There was a hole in astronomy when the Arecibo Observatory collapsed.
Arecibo was the best telescope on the planet for 50 years. It listened to radio signals from the stars, as well as from pulsars, planets, asteroids and more, for any hints of intelligent life, potentially Earth- killing objects and insights into the mysteries of gravity and space-time.
Puerto Rico's pride and economy have been hit by hurricanes, earthquakes and widespread electrical outages. Since 1963, when the telescope was founded, generations of children have traveled through the hills to a sci-fi setting: a gigantic, concave antenna, set like a mixing bowl in a mountain valley, with 900 tons of radio receiver suspended above it. Young students could be inspired by science at work. People who grew up being astronomer themselves.
The trips will go on. The National Science Foundation said last week that it would spend $5 million on an educational center at the Arecibo Observatory. The ngel Ramos Science and Visitor Center would be part of the Arecibo Center for STEM Education and Research.
There will be no telescope. The National Science Foundation said last week that the plan doesn't include rebuilding the 305-meter telescope or operational support for current scientific infrastructure.
Dan Werthimer, an astronomer at the University of California, Berkeley, who had used the telescope throughout his career to search for radio signals from extraterrestrial civilizations, was upset by the decision not to rebuild. He stated that Arecibo was his favorite telescope.
The people of Puerto Rico are going through a difficult time. They were proud and happy with the Arecibo telescope.
There was a sense of loss in the astronomy community.
The N.S.F. announced last Thursday that it planned to turn the facility into a mainlySTEM education side and curtail almost all of the science. Many people who have used the instrument have been disconcerted by the turn of events.
The National Science Foundation was accused of replacing the telescope with a school by a headline in The Register.
The National Astronomy and Ionosphere Center was originally built to study the properties of objects such as warheads tumbling through the atmosphere. It was a symbol of curiosity and optimism for a long time. Jodie Foster is an astronomer who discovers a communication signal from outer space in the film "Contact" and as the villain in the film "Goldeneye."
The ripples in space-time that had been predicted by Einstein were observed by the radio astronomy team who won a prize for their work. NASA tracked and bounced radar off potential killer asteroids.
The DART mission was able to demonstrate that an asteroid could be diverted when it hit a small asteroid. The data on 191 asteroids examined by the Arecibo radar was published in October.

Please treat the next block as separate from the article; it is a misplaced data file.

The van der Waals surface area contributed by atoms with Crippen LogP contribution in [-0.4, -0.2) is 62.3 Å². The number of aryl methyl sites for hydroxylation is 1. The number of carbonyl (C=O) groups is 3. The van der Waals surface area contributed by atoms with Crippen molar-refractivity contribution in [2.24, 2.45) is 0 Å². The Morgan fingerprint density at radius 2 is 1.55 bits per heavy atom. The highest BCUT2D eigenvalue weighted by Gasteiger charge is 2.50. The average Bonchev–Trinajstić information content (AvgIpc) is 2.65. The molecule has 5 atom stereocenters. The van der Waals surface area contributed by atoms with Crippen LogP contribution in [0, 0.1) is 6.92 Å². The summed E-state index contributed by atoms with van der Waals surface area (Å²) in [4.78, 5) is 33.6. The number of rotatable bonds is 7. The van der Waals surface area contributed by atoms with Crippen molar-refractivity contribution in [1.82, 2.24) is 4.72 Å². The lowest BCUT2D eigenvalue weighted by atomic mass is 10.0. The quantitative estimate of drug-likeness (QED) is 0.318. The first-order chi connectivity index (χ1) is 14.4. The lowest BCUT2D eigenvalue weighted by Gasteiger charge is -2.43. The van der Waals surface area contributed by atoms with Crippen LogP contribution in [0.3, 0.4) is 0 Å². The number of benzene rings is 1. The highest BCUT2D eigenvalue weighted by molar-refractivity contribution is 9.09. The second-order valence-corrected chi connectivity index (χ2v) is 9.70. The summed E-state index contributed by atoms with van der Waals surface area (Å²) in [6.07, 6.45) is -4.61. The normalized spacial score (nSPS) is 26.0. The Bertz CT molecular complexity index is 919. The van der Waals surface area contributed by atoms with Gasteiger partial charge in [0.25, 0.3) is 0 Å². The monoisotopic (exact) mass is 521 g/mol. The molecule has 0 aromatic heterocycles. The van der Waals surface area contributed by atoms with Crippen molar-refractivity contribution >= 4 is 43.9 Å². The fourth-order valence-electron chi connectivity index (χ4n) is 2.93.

Valuable information on the sizes and other properties of potentially hazardous asteroids was revealed by the observations.
Shrinking budgets and insufficient maintenance took their toll.
In November 2020, a cable holding the 900-ton platform of radio receiver in the air snapped, leaving the instruments dangling perilously. Nature prevented the National Science Foundation from taking the telescope down. The platform came crashing down on the morning of December 1, 2020 after the last cables snapped.
They were devastated. Science is meaningless if it isn't resilient. Scientists worked together to figure out how to repair or replace the telescope before it collapsed.
The paper was submitted to the National Academy of Sciences as part of a survey of astronomy priorities.
China has recently built an even bigger radio telescope, the Five-hundred-meter Aperture Spherical Telescope, or FAST, but giant dishes have mostly gone out of style in radio astronomy, in favor of array of much smaller dishes that can collect the same amount of radio energy but in a The Arecibo antenna was fixed to the ground, but the N.G.A.T. team had a different idea of how the Arecibo antenna should look.
The N.G.A.T. had a list of subjects that could be studied if the telescope were rebuilt.
The capabilities will vastly increase the user base of the facility and enable cutting-edge science for decades to come according to the authors.
The best place for a telescope like the one proposed by the N.G.A.T. team would be in a desert, not in Puerto Rico. The moral debt to Puerto Rico is the most important one.
The proposal came with a price tag of $450 million, a load for the National Science Foundation, which is also fielding requests to invest billions in gravitational wave detectors, a pair of giant optical ground-based telescopes, and other ambitious projects that would help American researchers keep pace with the rest of the
An official with the National Science Foundation said the government had other instruments that could fulfill some of the duties of the old telescope.
The lead author of the N.G.A.T. proposal questioned whether it was wise to establish a center for science, technology, engineering and math at Arecibo without an engineering school.
In the solicitation for proposals issued by the foundation, Dr. Roshi said that part is almost completely missing.
He said that whoever won the contract to run the new educational center would determine if there was any chance of rebuilding the telescope or reviving the research program.
The observatory and the larger scientific community should use this opportunity to strengthen the effort to rebuild the telescope and avoid destroying the observatory and other research activities currently underway.
This might be the end of an era. The astronomer Frank Drake, who used the telescope to look for extraterrestrial signals, died a month after the announcement of the telescope's demise.
Cash and cables are used for optimism. There is no good idea if it is a robot on Mars or a telescope in space.